Word on the street out here in Hollywood is that it's tracking something awful (in other words, per the studio's research, no one wants to see it) and they're nixing test screenings (as you mention). Still, if they have such low expectations, I don't see the harm in sticking their neck out.

Another bit of gossip: Carter Smith originally had another horror movie pegged as his first feature, which (if I understood correctly) would have been about a girl who captures a troll and sparks some sort of kinky relationship with it (she takes it home and tortures it?). Looks like Smith went the higher-profile route, but in doing so, probably just delivered another forgettable dead-teenager movie. Shame.


Wasn't going to waste my time watching this anyway. Looks like another run of the mill pretty teens in peril movie. Those aren't the slightes bit amusing anymore.

What happens in the books ending of A Simple Plan? What was there to drastically change that much and why?

Rene Rodriguez

The first half of the film adaptation of A Simple Plan sticks pretty closely to the book. But they start to diverge around the halfway mark. In the novel, the narrator Hank (played by Bill Paxton in the movie) is shocked and horrified after he commits his first murder, just like in the movie.

But even after he kills his brother, which is the film's climactic moral transgression, Hank keeps on killing - and killing. The end of the book is a veritable bloodbath inside a convenience store, where Hank is basically hacking people with a machete.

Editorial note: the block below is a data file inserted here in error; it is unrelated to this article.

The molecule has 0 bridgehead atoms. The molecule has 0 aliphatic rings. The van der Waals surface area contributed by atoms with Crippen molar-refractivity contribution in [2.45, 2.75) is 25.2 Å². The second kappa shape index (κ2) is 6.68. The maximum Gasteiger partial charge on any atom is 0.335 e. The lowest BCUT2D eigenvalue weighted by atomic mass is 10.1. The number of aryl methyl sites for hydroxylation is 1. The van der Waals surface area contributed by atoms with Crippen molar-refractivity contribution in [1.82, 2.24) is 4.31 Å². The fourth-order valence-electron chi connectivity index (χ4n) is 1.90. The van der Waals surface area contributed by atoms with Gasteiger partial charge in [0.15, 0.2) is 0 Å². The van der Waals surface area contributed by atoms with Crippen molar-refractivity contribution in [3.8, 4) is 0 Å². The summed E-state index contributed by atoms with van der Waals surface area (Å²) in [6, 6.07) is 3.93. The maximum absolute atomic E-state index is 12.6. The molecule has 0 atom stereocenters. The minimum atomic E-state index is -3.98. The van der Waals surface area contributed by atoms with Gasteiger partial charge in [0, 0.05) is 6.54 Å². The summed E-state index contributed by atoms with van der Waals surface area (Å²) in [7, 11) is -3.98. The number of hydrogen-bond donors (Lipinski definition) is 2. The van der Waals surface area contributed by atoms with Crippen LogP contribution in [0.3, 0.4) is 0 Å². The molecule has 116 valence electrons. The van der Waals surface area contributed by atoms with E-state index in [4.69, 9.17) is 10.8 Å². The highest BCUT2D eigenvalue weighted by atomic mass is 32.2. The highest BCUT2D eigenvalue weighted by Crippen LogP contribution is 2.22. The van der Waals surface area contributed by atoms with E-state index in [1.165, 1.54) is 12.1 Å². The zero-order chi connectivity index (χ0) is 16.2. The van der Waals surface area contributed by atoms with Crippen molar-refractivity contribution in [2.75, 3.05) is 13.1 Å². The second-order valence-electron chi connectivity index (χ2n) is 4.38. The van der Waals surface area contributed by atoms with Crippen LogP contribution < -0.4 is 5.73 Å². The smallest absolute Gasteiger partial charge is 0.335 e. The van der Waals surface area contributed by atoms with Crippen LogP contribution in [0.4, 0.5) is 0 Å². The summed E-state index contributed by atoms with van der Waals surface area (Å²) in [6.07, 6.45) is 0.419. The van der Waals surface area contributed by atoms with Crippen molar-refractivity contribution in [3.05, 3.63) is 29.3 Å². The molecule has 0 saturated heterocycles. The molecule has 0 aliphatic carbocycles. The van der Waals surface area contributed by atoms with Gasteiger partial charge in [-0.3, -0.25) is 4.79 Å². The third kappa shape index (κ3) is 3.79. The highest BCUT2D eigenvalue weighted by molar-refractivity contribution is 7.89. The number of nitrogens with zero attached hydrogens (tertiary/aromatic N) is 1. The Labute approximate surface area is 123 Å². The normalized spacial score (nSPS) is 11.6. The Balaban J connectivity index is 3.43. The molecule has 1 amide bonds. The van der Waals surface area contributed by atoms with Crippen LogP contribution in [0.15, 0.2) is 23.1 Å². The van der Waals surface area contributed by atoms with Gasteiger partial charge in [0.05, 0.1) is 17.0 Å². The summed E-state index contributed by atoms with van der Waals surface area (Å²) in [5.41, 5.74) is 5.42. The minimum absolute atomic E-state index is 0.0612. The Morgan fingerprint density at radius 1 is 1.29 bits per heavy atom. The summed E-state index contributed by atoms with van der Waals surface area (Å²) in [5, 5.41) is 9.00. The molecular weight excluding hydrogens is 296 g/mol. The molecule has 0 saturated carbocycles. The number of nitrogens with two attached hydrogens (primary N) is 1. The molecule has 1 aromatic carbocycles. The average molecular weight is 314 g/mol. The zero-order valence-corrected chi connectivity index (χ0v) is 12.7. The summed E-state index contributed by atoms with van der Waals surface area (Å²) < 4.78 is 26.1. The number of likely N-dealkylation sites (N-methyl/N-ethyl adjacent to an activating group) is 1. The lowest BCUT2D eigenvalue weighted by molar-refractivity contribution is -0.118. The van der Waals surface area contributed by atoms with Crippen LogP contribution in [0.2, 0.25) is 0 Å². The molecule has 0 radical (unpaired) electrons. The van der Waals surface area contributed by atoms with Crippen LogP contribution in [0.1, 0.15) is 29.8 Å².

That probably sounds nutty to anyone who has only seen the film. But the book was a textbook example of the Unreliable Narrator trope. By the time you finished the novel, you realize Hank is a complete psychopath who loves murder even more than he loves money and has been lying to you about his true nature for the previous 300 or so pages.

It was an infinitely darker, more disturbing story than the movie, which I actually like. I've always wondered, though, why they wussed out and changed it so dramatically.

Jessica Arthars

this book sucks bigtime, and if a good movie were to have come out of it, i'd have been flabbergasted and taken rene to per se for dinner, but now he's gonna have to take me.

Rene Rodriguez

The movie might still be good. You don't know. And you should still take me to Per Se, just because. Do it!


As an avid follower of the film, I have to pop in and defend it. Yes, I'm dissapointed that they have chosen not to screen the movie for critics, blah blah blah. But up until this point, Paramount/Dreamworks has been supremely confident in the film. The website is excellently designed, as are the posters, the clips we've seen are quite good, and TV Spots and viral marketing are all over the place.

I've read three reviews thus far for the film (shocktillyoudrop, bloody-disgusting, Horror Movie a Day) all PRAISING the film. "It's turned over a new leaf in horror", "A nightmarish spectacle", and also that it's "top notch".